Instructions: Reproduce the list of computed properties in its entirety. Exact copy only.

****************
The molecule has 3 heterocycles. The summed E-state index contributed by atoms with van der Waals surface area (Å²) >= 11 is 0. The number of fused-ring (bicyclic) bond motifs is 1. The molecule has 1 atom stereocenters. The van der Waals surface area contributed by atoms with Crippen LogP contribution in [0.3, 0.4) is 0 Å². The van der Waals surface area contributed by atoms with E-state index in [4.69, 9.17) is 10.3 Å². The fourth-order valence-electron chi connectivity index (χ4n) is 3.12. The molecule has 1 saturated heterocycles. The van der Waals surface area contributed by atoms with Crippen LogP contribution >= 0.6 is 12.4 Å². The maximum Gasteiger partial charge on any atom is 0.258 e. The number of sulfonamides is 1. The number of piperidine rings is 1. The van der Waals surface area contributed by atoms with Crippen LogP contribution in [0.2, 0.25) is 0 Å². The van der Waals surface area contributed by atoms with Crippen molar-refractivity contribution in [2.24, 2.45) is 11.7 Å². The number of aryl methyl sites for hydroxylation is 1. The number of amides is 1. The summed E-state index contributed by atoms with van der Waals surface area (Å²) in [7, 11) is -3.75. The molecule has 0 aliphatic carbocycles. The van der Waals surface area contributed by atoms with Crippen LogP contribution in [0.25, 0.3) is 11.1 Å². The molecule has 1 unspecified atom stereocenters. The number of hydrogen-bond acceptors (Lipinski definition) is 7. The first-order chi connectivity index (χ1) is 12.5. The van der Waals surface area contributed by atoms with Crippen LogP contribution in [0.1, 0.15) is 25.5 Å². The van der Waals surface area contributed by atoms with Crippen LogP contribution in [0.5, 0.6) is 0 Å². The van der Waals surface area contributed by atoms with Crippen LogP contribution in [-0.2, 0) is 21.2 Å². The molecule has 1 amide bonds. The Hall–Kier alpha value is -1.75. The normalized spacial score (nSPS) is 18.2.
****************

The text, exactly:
The molecule has 3 heterocycles. The summed E-state index contributed by atoms with van der Waals surface area (Å²) >= 11 is 0. The number of fused-ring (bicyclic) bond motifs is 1. The molecule has 1 atom stereocenters. The van der Waals surface area contributed by atoms with Crippen LogP contribution in [0.3, 0.4) is 0 Å². The van der Waals surface area contributed by atoms with E-state index in [4.69, 9.17) is 10.3 Å². The fourth-order valence-electron chi connectivity index (χ4n) is 3.12. The molecule has 1 saturated heterocycles. The van der Waals surface area contributed by atoms with Crippen LogP contribution >= 0.6 is 12.4 Å². The maximum Gasteiger partial charge on any atom is 0.258 e. The number of sulfonamides is 1. The number of piperidine rings is 1. The van der Waals surface area contributed by atoms with Crippen LogP contribution in [0.2, 0.25) is 0 Å². The van der Waals surface area contributed by atoms with Crippen molar-refractivity contribution in [2.24, 2.45) is 11.7 Å². The number of aryl methyl sites for hydroxylation is 1. The number of amides is 1. The summed E-state index contributed by atoms with van der Waals surface area (Å²) in [7, 11) is -3.75. The molecule has 0 aliphatic carbocycles. The van der Waals surface area contributed by atoms with Crippen LogP contribution in [0.25, 0.3) is 11.1 Å². The molecule has 1 unspecified atom stereocenters. The number of hydrogen-bond acceptors (Lipinski definition) is 7. The first-order chi connectivity index (χ1) is 12.5. The van der Waals surface area contributed by atoms with Crippen LogP contribution in [0.1, 0.15) is 25.5 Å². The van der Waals surface area contributed by atoms with Crippen LogP contribution in [0.5, 0.6) is 0 Å². The van der Waals surface area contributed by atoms with Crippen LogP contribution in [-0.2, 0) is 21.2 Å². The molecule has 1 amide bonds. The Hall–Kier alpha value is -1.75. The normalized spacial score (nSPS) is 18.2.